Journal of Indian Association of Pediatric Surgeons
Journal of Indian Association of Pediatric Surgeons
                                                   Official journal of the Indian Association of Pediatric Surgeons                           
Year : 2021  |  Volume : 26  |  Issue : 6  |  Page : 370--373

Live case demonstrations are essential for the success of pediatric urology meetings in India


VV S Chandrasekharam1, Ramesh Babu2, S Srinivas3, N Bhuvaneswar Rao4, A Narendra Kumar4,  
1 Pediatric Surgery, Pediatric Urology & MAS, Ankura Hospitals for Women and Children, Hyderabad, Telangana, India
2 Pediatric Urology, SRIHER, Chennai, Tamil Nadu, India
3 Pediatric Surgery, Gandhi Medical College, Hyderabad, Telangana, India
4 Pediatric Surgery, Niloufer Hospital, Hyderabad, Telangana, India

Correspondence Address:
Dr. V V S Chandrasekharam
Ankura Children's Hospitals, Road No 12, Banjara Hills, Hyderabad, Telangana
India

Abstract

Purpose: The purpose of the study was to survey the opinion of delegates attending national pediatric urology meeting regarding live case demonstrations (LCDs) to see whether these can be replaced with taped case demonstrations (TCDs) in future. Methods: A questionnaire-based survey was conducted at the end of the 3-day annual conference and live operative workshop in pediatric urology. Apart from general data such as age of the respondent and type of practice setting, four key questions on LCDs with yes/no responses included: would you have attended this meeting if there were no LCDs? Are unedited videos (TCDs) as effective as LCDs for teaching? Do you think LCDs should be continued? Would you allow your child to be operated in LCD by an expert? For question 3, the outcomes were compared between junior surgeons (<45-year-old) and senior surgeons (>45-year-old). Results: On analysis, 88/140 (62%) respondents (95% confidence interval [CI]: 54%–70%) said that they would not have attended the meeting if there were no LCDs; 70/139 (50%) respondents (95% CI: 42%–58%) felt that TCDs may be an effective alternative to LCDs; 129/144 (90%) respondents (95% CI: 83%–94%) felt that LCDs should be continued. For question 4, 101/129 (79%) said they would allow their child to be operated in LCD by an expert, while 28 (21%) did not agree for their child to be operated in LCD. There was no significant difference between junior and senior surgeons regarding support for LCDs (P = 0.15). Conclusions: In the Indian scenario, LCDs were favored as an essential part of pediatric urology meeting, attract more participation, and are likely to be important for the success of the meeting.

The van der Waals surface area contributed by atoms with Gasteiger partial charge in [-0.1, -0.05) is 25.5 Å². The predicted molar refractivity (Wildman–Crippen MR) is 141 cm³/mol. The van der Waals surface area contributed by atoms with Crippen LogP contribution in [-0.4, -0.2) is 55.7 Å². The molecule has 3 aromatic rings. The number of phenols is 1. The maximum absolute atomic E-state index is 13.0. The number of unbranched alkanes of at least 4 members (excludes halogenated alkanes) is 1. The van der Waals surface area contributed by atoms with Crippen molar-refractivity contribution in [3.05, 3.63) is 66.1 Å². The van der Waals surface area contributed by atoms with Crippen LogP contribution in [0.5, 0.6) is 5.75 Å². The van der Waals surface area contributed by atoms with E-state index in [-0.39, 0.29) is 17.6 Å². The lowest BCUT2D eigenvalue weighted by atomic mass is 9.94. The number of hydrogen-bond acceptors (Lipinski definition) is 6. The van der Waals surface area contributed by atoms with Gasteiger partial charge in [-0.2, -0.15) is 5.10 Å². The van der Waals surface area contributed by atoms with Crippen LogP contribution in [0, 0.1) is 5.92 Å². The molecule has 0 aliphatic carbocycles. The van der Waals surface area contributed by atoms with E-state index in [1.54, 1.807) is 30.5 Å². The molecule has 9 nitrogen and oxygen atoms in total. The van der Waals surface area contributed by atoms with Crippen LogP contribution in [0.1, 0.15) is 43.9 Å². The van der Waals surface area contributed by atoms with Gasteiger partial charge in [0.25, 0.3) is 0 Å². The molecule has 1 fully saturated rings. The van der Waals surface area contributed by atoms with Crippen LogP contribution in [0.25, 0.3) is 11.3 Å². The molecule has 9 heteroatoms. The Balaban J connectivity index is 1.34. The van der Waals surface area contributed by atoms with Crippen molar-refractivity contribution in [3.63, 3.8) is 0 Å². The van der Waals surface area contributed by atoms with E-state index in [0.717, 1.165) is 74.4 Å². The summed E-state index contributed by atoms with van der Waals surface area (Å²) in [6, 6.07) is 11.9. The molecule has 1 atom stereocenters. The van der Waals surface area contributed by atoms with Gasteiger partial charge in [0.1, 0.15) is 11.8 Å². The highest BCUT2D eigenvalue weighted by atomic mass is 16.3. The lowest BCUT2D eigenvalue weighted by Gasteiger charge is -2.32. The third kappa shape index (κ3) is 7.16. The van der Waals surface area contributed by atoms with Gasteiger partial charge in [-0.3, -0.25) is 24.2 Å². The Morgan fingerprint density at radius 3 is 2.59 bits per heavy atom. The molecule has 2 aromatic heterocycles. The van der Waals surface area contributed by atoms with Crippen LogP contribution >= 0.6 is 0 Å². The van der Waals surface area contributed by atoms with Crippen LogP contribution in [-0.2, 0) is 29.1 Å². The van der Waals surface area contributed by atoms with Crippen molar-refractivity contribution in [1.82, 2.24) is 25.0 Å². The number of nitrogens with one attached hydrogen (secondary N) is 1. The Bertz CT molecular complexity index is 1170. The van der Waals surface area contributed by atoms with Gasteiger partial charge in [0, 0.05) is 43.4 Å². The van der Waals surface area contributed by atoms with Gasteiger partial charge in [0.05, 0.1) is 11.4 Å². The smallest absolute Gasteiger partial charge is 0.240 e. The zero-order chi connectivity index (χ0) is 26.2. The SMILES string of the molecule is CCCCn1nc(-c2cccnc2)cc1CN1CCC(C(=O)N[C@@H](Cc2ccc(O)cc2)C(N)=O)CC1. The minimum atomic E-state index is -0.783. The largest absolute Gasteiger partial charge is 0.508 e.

How to cite this article:
S Chandrasekharam V V, Babu R, Srinivas S, Rao N B, Kumar A N. Live case demonstrations are essential for the success of pediatric urology meetings in India.J Indian Assoc Pediatr Surg 2021;26:370-373


How to cite this URL:
S Chandrasekharam V V, Babu R, Srinivas S, Rao N B, Kumar A N. Live case demonstrations are essential for the success of pediatric urology meetings in India. J Indian Assoc Pediatr Surg [serial online] 2021 [cited 2021 Dec 1 ];26:370-373
Available from: https://www.jiaps.com/text.asp?2021/26/6/370/330362


Full Text



 Introduction



Live case demonstrations (LCDs) are popular in pediatric surgical and pediatric urological conferences. These LCDs can provide excellent training opportunities, as they allow the audience to view an operation conducted by expert and renowned surgeons and have the ability to interact with them in real time. However, several ethical considerations and patient safety issues have been raised with this practice.[1],[2] In contrast, others feel that certain educational benefits associated with LCD cannot be matched with taped case demonstrations (TCDs), where a prerecorded unedited video is played and discussed.[3],[4] Several reports found that LCDs did not compromise patient safety or affect outcomes, especially when performed by experts.[5],[6] Most reports and surveys on LCDs have been from adult surgeons and adult specialists, with few studies focusing on pediatric surgical specialists. In the only published survey of pediatric surgeons, most International Pediatric Endosurgery Group (IPEG) members regarded LCD as an essential part of surgical education, and the majority of members were in favor of continuing LCDs.[7] We surveyed the opinion of delegates attending our national pediatric urology meeting regarding LCDs, and the results are presented here.

 Methods